Thought I’d spin off a more durable discussion here from Gitter, as it’s a topic that many should be interested in. It’s also a good first governance-related topic. Warning: it’s a long read.
The news that influence this discussion is the release by Bitmain of Ethash (Ethereum), Cryptonight (Monero) and Equihash (Zcash) miners. The fact they’re announced around the same time may not be coincidental. It could be a marketing strategy, or it could be that bitmain has become a lot better at producing ASICs for less classic algos.
Moving on to Cucko Cycle, it’s unclear how much more (or less) ASIC-resistant the algo is. If the ultimate bottleneck is really memory latency and/or bandwidth, ASICs would only provide minimal advantages (because you hit DRAM speed limits, which is the same everywhere). But we haven’t reached a level of optimization of the mining software that would corroborate this claim yet. So the best we could hope for regarding Cuckoo Cycle ASIC resistance is that ASICs would provide less of a speedup compared to other algos, and would possible be more expensive. Especially if we move up cycle size from Cuckoo30 to 31 and 32 in the future.
Also, while the strengths of PoW and how ASICs are the best outcome in an ideal market are good to discuss, that’s already been done. I’m much more interested in discussing the impact in the current market and its realities.
I would propose assessing a given proof-of-work mining ecosystem using only these 2 criteria:
- Does it provide enough security to the chain against a 51% attack?
- Is it decentralized enough to provide a good level of censorship resistance?
ASICs in theory improve on the first criteria, coming close to optimal efficiency and are neutral on the second. So for that reason and the fact that they’re technically better, I’d generally prefer ASICs to mine.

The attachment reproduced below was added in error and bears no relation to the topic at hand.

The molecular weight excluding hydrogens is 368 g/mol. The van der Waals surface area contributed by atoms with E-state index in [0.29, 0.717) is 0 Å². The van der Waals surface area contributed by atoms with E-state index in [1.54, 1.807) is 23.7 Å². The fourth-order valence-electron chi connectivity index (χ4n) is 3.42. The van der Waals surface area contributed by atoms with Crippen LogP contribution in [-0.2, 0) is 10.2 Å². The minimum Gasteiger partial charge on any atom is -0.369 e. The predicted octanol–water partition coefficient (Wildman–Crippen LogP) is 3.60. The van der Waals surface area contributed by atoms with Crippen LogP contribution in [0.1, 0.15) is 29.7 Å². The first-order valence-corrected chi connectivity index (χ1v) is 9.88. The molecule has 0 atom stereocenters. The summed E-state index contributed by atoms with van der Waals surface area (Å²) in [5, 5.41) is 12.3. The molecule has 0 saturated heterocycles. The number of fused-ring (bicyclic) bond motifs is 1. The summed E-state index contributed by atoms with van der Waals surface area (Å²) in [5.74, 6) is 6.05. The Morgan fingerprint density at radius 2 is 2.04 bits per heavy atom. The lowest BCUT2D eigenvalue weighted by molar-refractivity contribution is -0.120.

But practically, the current ASIC market is disastrous for decentralization and censorship resistance and shows no sign of evolving in the right direction. Bitmain’s business practices have made them very successful, they’ve repeatedly shown they could outcompete other manufacturers and even kill new entrants, and that over multiple years. They’ve also shown they were not afraid to enter into dubious agreements with their clients. Proof of work security is very sensitive to cartels (that’s a technical statement btw, not a moral one). So I’m not optimistic the market will “work it out”, at least in the short and medium terms.
Cryptocurrency communities have reacted in different ways:
- Monero has pledged to keep ASIC resistance and hard fork when needed (helps that they hard fork every 6 months regardless).
- Zcash seems to be taking a wait-and-see approach for now.
- Ethereum is moving toward proof of stake regardless, and the ASIC efficiency gain seems lesser on Ethash, so they seem to be fine.
- Honey badger don’t care.
So what should we do? I’ll write down a couple additional thoughts before jumping to my own take:
- Maintaining ASIC resistance in the long term is futile. No matter what, ASICs can be built and will have at least some additional efficiency gains, even if minimal. As the overall market size increases, building new ASICs gets more affordable.
- Being overtly ready to hard fork every time, in the long term, is a bad strategy. You’re signing up either for people developing ASICs secretely to avoid the next fork, or getting forced to hard fork in random ways very regularly “just in case”.
- GPU mining isn’t necessarily doomed. Many people have purchased GPUs for other reasons (like Call of Duty), so as long as the efficiency is still reasonable, they can compete with professional miners because their equipment is a sunk cost.
- “Young coins” like us are much more sensitive to these pressures because both the mining ecosystem and the market are still small. So we need to start with as high a bar as possible in terms of censorship resistance. Not to mention that Grin is privacy centric, so censorship resistance is very important to us.
I think we’re trying to protect ourselves for the short to mid term. There’s only so much we can do anyway and we have to hope the market will, eventually, work this out. So here are 2 strategies that I could see myself supporting (until someone comes up with better):
- Wait and see until we’re fully ready for mainnet and do not promise anything either way. This is the most comfortable for us developers, but the least for our community. So I wouldn’t want to keep that approach past mainnet.
- Maintain ASIC resistance for the first 2 years. This duration makes sense because we have already planned hard forks and should give enough time for at least our market to mature. We could do this by increasing graph size and possibly tweaking cycle lengths if necessary.
What are your thoughts?